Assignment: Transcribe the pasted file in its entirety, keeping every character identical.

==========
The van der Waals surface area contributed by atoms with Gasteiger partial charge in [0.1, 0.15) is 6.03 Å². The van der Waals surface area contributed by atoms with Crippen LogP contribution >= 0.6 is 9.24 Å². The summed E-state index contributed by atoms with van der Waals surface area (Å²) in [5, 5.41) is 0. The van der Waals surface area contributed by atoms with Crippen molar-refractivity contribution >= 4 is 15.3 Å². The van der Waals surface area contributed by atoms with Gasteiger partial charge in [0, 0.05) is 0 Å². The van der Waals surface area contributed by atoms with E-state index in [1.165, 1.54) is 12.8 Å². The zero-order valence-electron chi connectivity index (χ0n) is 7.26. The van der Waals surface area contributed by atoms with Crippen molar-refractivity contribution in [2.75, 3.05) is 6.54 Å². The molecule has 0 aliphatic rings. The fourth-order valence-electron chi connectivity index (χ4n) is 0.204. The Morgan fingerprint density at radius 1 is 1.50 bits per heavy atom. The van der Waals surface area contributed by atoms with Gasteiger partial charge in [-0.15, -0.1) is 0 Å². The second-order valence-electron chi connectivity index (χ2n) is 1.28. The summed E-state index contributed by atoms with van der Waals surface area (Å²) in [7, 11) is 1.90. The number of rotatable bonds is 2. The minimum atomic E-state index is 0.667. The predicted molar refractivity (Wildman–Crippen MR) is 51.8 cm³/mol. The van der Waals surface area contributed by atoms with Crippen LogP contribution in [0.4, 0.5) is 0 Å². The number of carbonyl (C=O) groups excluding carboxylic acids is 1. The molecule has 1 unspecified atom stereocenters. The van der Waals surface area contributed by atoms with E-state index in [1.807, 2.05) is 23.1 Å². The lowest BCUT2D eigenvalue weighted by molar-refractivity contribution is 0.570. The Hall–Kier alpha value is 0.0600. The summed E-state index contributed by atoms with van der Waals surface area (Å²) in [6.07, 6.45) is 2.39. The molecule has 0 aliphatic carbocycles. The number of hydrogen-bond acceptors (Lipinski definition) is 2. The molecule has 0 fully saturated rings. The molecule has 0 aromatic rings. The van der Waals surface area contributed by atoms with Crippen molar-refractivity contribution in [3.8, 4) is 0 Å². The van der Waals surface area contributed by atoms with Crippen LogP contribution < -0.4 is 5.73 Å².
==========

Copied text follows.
The van der Waals surface area contributed by atoms with Gasteiger partial charge in [0.1, 0.15) is 6.03 Å². The van der Waals surface area contributed by atoms with Crippen LogP contribution >= 0.6 is 9.24 Å². The summed E-state index contributed by atoms with van der Waals surface area (Å²) in [5, 5.41) is 0. The van der Waals surface area contributed by atoms with Crippen molar-refractivity contribution >= 4 is 15.3 Å². The van der Waals surface area contributed by atoms with Gasteiger partial charge in [0, 0.05) is 0 Å². The van der Waals surface area contributed by atoms with E-state index in [1.165, 1.54) is 12.8 Å². The zero-order valence-electron chi connectivity index (χ0n) is 7.26. The van der Waals surface area contributed by atoms with Crippen molar-refractivity contribution in [2.75, 3.05) is 6.54 Å². The molecule has 0 aliphatic rings. The fourth-order valence-electron chi connectivity index (χ4n) is 0.204. The Morgan fingerprint density at radius 1 is 1.50 bits per heavy atom. The van der Waals surface area contributed by atoms with Gasteiger partial charge in [-0.15, -0.1) is 0 Å². The second-order valence-electron chi connectivity index (χ2n) is 1.28. The summed E-state index contributed by atoms with van der Waals surface area (Å²) in [7, 11) is 1.90. The number of rotatable bonds is 2. The minimum atomic E-state index is 0.667. The predicted molar refractivity (Wildman–Crippen MR) is 51.8 cm³/mol. The van der Waals surface area contributed by atoms with Crippen LogP contribution in [0.4, 0.5) is 0 Å². The number of carbonyl (C=O) groups excluding carboxylic acids is 1. The molecule has 1 unspecified atom stereocenters. The van der Waals surface area contributed by atoms with E-state index in [1.807, 2.05) is 23.1 Å². The lowest BCUT2D eigenvalue weighted by molar-refractivity contribution is 0.570. The Hall–Kier alpha value is 0.0600. The summed E-state index contributed by atoms with van der Waals surface area (Å²) in [6.07, 6.45) is 2.39. The molecule has 0 aliphatic carbocycles. The number of hydrogen-bond acceptors (Lipinski definition) is 2. The molecule has 0 fully saturated rings. The molecule has 0 aromatic rings. The van der Waals surface area contributed by atoms with Crippen molar-refractivity contribution in [3.8, 4) is 0 Å². The van der Waals surface area contributed by atoms with Crippen LogP contribution < -0.4 is 5.73 Å².